Here are some of the winners and losers from today’s results:
Pakatan Rakyat (PR)
PR were still unable to make significant inroads into Barisan Nasional’s (BN) Johor fortress.
Its candidate was on the defensive throughout the campaign, and failed to set the tone of the contest.
There also appeared to be no unified message for voters except to appeal to their sense of outrage at any perceived unhappiness with BN.
PR’s campaign was ultimately long on rhetoric and short on substantive issues.
BN’s campaign was still a classic case of divide and rule.
MCA attacked PAS’s Islamist image and chastised the DAP for allegedly opening the door for an eventual Islamic state, to appeal to Chinese fears.
Umno, on the other hand, called its rivals PAS a stooge of the “communist-inspired” DAP and a sell-out of Malay rights.
Ultimately, the more rural communities in Tenang accepted the message.
The party’s machinery worked well, and there was little sign of the divisions seen in previous campaigns.
Umno appeared to be more united than ever and look to be in a strong position ahead of the rumoured general election.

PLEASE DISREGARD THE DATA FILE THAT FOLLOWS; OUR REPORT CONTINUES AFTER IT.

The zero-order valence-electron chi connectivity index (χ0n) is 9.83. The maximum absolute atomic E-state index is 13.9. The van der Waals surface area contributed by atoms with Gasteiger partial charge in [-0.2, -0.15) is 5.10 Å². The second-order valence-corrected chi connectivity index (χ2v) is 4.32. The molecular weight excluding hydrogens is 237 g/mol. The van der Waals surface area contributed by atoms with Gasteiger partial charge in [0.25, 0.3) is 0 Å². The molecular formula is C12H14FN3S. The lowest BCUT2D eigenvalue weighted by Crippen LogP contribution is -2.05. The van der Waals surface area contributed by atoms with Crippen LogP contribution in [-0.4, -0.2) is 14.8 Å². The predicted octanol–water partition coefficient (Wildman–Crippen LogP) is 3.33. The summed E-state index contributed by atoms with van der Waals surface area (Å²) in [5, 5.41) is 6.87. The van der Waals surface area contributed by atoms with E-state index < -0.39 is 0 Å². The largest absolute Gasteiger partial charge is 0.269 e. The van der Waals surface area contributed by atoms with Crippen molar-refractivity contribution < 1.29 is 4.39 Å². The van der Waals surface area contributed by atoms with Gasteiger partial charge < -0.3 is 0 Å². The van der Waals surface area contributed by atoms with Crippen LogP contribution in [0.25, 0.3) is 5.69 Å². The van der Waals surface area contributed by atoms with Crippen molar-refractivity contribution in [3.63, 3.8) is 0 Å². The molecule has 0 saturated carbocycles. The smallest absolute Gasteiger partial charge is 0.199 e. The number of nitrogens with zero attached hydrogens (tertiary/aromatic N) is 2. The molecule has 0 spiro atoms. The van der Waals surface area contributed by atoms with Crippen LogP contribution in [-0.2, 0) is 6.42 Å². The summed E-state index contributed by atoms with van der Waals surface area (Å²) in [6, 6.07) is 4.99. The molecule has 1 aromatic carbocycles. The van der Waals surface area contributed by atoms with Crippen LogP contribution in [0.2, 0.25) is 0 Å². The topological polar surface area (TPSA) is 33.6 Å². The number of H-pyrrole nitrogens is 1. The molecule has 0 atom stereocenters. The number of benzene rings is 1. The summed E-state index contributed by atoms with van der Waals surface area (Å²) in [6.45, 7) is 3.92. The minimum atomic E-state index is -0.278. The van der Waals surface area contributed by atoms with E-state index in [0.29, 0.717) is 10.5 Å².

But this was, after all, Umno’s fortress.
It utilised its home ground advantage by denying PAS and PR a chance to even spread its message.
It started campaigning early on, and by the time PAS set up shop, it was already too late.
Many of the Malay voters in the constituency were also Umno members.
JURY OUT ON
The MCA will certainly claim it has now turned around its fortunes after receiving more Chinese votes this time when compared to Election 2008.
But this was Datuk Seri Dr Chua Soi Lek’s home turf, and the margin of Chinese votes obtained by MCA was still less than convincing.
It remains clear that MCA continues to ride on Umno, with many in the BN lynchpin beginning to feel resentment towards their partners for their inability to convincingly win over the support of the Chinese, especially since this was the MCA president’s home ground.
The Malaysian Insider